For instance, if you care deeply about the depth of field in an image, it’s generally best to use Aperture Priority mode or Manual mode; that way, you don’t rely on your camera to set the aperture. Macro, portrait, and landscape photographers often use Aperture Priority or Manual mode for this very reason.
(Aperture Priority mode lets you dial in the aperture and ISO while your camera chooses a corresponding shutter speed, while Manual mode lets you independently choose the aperture, shutter speed, and ISO.)
Additionally, if the light on your subject is constant but you’re worried about underexposing or overexposing the image, it pays to use Manual mode. You can set your exposure variables, then trust that you’ll get a consistent result, even as your subject moves in front of different backgrounds.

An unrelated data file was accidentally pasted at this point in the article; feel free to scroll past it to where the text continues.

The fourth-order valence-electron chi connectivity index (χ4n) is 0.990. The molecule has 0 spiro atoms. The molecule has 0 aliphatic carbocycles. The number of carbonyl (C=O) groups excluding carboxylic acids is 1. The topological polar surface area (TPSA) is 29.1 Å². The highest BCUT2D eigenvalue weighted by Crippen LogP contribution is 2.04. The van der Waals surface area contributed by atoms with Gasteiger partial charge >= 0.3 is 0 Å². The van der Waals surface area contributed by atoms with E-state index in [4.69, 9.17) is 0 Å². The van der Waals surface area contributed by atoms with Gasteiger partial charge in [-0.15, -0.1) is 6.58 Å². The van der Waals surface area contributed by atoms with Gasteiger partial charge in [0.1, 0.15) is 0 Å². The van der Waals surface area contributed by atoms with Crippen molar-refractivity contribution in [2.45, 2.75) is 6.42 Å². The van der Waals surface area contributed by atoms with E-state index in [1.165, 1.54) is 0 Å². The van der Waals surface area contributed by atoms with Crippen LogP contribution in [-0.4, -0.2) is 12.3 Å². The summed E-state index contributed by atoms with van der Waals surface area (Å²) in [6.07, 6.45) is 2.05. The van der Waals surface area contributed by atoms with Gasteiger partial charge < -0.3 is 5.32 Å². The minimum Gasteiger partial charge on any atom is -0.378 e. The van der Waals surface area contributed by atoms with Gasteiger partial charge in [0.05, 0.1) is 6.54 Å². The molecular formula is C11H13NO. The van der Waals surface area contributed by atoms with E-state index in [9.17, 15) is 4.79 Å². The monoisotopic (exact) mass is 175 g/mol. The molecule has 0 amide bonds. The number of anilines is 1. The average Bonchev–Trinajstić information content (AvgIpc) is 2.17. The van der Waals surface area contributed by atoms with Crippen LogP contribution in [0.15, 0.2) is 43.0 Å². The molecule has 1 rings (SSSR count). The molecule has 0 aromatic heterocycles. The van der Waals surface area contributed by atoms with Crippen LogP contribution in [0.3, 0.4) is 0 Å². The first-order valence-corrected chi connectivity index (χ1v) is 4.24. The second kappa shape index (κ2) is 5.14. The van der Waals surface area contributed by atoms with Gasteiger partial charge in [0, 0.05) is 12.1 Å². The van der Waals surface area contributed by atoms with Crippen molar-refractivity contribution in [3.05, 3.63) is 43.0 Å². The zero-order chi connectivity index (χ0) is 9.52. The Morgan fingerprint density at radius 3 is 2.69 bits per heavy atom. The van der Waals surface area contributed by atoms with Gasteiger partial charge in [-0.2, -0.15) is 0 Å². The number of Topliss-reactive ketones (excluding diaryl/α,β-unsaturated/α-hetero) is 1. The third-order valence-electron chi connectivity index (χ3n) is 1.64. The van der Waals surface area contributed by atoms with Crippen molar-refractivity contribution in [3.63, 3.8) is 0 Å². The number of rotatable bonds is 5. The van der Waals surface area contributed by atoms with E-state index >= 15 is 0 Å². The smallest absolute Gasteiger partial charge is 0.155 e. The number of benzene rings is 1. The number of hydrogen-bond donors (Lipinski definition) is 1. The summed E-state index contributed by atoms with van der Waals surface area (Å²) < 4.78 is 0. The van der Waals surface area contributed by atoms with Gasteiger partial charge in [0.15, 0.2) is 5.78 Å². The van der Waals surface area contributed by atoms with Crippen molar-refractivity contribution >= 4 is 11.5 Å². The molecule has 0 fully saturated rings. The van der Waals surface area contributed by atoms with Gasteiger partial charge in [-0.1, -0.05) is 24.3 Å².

Shutter Priority mode can be a solid choice, especially if you’re shooting action, but it’s not always perfect. Sometimes it makes sense to go with Aperture Priority or Manual mode instead!
How to use Shutter Priority mode to shoot action: step by step
To get started with Shutter Priority mode, turn your camera mode dial to the Shutter Priority icon (usually a “Tv” or an “S”).
Next, consider your subject. What shutter speed do you need to keep it sharp? Walking pedestrians generally require 1/250s or above, while 1/1000s is best for bikers and 1/2000s is good for slower birds in flight. Dial in the minimum shutter speed required for a tack-sharp shot, and set your camera to its lowest ISO value (generally ISO 100).
Point your camera at your subject (to ensure an accurate meter reading), then check the aperture. What value has your camera chosen?
If the aperture is too narrow, then you should increase your shutter speed until you get the result you want. (Don’t increase it too much, though! Otherwise you won’t have any wiggle room if the light starts to drop.)